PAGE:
"We are, despite some appearances to the contrary, unanchored, spiritually free." The Reverend Lucy Winkett - 14/07/15

In the garden of our church in Piccadilly, central London, over the next two weeks is an art installation by the Syrian artist Issam Kourbaj. Issam has created, inside a UNHCR tent, a birds eye view of a refugee camp in Southern Syria. When you walk in, it’s as if you are seeing the camp from the air, like we do on the news: tiny tents far below you, made out of, in this instance, waste materials, medicine packaging and discarded books.

Hidden in this artistic lament for people who are forcibly uprooted, is a universal reflection evoked for me by the ephemeral materials he has chosen to express how fragile life is, however fixed it seems for a time.

One of the main foundations of Christian teaching is that the life we live now, however structured it may seem, however real it is for us, is more of a staging post, pointing towards an even greater reality. A time management exercise asks a room full of businesspeople to look at their weekly diary and take out all the things that they can get away with not doing. Their week seems emptier. The second phase is to think hard and get rid of things that are possible to do without but require negotiation, leaving only the absolutely unmoveable necessary things they have to do. The third phase is to look at this nearly empty week and then deliberately cross out all that remains and see what that does to our sense of ourselves. Our instinct is often to make routines in order to parcel up the day and the night, in order to corral in some way the acreage of time and space in which we exist that if we stopped to think about it would overwhelm us. Our emotional and practical obligations that keep us accountable, both confine and comfort us. A Christian perspective will remind us that all our buildings, relationships, patterns of association and habitual journeys, while seeming fixed now, are, at the same time, always penultimate. We are, despite some appearances to the contrary, unanchored, spiritually free.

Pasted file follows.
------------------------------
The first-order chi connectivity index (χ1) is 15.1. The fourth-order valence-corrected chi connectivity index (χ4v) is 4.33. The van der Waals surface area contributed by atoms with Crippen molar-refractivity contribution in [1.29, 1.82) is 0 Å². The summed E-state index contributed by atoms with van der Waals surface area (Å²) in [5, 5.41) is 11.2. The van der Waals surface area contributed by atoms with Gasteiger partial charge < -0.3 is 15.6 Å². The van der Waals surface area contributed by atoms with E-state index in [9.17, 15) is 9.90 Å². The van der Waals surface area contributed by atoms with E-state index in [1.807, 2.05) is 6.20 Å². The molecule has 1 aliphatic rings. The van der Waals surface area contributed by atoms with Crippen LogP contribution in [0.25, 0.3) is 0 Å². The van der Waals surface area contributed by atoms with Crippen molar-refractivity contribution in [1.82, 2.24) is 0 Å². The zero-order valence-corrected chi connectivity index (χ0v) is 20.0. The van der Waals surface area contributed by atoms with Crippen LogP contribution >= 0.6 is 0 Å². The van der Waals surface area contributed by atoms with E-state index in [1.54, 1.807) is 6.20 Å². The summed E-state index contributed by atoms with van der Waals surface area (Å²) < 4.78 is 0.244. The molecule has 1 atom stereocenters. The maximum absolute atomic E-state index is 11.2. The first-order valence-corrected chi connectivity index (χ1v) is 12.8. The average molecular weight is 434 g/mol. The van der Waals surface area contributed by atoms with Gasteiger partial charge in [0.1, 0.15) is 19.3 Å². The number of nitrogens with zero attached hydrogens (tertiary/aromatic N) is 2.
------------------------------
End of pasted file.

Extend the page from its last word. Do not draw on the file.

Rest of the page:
Jesus used poetic images in his stories such as grains of wheat falling into the earth. In these parables, a profound truth is expressed about what it’s like to be human: it’s easy to mistake permanence for impermanence, and life events, or sometimes our own decisions to let go, send us into free fall. And following Christ’s teaching, the words of the 16th century mystic Teresa of Avila challenges our fear of this: you do not fall out of the arms of God, she said, only into them.

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